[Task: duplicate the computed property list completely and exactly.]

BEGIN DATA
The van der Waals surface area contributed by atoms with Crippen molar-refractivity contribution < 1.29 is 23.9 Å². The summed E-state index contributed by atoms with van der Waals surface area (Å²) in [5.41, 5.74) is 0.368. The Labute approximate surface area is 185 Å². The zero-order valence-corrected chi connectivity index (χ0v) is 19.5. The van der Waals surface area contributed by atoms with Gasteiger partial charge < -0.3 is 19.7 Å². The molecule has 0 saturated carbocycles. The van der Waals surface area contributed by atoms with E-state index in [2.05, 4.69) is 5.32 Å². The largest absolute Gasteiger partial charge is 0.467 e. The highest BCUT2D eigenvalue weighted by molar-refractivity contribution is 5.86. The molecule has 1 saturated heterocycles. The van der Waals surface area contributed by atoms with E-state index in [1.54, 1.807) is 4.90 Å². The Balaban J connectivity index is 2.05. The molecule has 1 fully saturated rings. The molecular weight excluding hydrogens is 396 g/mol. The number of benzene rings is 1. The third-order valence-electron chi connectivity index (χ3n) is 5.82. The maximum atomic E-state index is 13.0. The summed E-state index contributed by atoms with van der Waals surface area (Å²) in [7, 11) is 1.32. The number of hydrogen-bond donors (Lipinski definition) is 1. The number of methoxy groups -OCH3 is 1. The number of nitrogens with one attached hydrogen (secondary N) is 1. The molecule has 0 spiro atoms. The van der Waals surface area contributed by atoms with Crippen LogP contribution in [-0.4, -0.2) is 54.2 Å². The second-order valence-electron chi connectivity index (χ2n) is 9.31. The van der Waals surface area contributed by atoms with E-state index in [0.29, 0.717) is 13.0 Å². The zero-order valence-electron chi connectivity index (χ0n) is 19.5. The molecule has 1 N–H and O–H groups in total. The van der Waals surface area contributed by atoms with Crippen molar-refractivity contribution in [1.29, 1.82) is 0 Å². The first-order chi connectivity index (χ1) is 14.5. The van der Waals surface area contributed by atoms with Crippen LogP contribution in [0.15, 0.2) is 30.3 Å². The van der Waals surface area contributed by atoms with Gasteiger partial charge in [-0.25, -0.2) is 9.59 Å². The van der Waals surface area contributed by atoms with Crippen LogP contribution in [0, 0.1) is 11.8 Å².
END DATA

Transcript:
The van der Waals surface area contributed by atoms with Crippen molar-refractivity contribution < 1.29 is 23.9 Å². The summed E-state index contributed by atoms with van der Waals surface area (Å²) in [5.41, 5.74) is 0.368. The Labute approximate surface area is 185 Å². The zero-order valence-corrected chi connectivity index (χ0v) is 19.5. The van der Waals surface area contributed by atoms with Gasteiger partial charge < -0.3 is 19.7 Å². The molecule has 0 saturated carbocycles. The van der Waals surface area contributed by atoms with E-state index in [2.05, 4.69) is 5.32 Å². The largest absolute Gasteiger partial charge is 0.467 e. The highest BCUT2D eigenvalue weighted by molar-refractivity contribution is 5.86. The molecule has 1 saturated heterocycles. The van der Waals surface area contributed by atoms with E-state index in [1.54, 1.807) is 4.90 Å². The Balaban J connectivity index is 2.05. The molecule has 1 fully saturated rings. The molecular weight excluding hydrogens is 396 g/mol. The number of benzene rings is 1. The third-order valence-electron chi connectivity index (χ3n) is 5.82. The maximum atomic E-state index is 13.0. The summed E-state index contributed by atoms with van der Waals surface area (Å²) in [7, 11) is 1.32. The number of hydrogen-bond donors (Lipinski definition) is 1. The number of methoxy groups -OCH3 is 1. The number of nitrogens with one attached hydrogen (secondary N) is 1. The molecule has 0 spiro atoms. The van der Waals surface area contributed by atoms with Crippen LogP contribution in [-0.4, -0.2) is 54.2 Å². The second-order valence-electron chi connectivity index (χ2n) is 9.31. The van der Waals surface area contributed by atoms with E-state index in [0.29, 0.717) is 13.0 Å². The zero-order valence-electron chi connectivity index (χ0n) is 19.5. The molecule has 1 N–H and O–H groups in total. The van der Waals surface area contributed by atoms with Crippen molar-refractivity contribution in [1.29, 1.82) is 0 Å². The first-order chi connectivity index (χ1) is 14.5. The van der Waals surface area contributed by atoms with Crippen LogP contribution in [0.15, 0.2) is 30.3 Å². The van der Waals surface area contributed by atoms with Gasteiger partial charge in [-0.25, -0.2) is 9.59 Å². The van der Waals surface area contributed by atoms with Crippen LogP contribution in [0, 0.1) is 11.8 Å².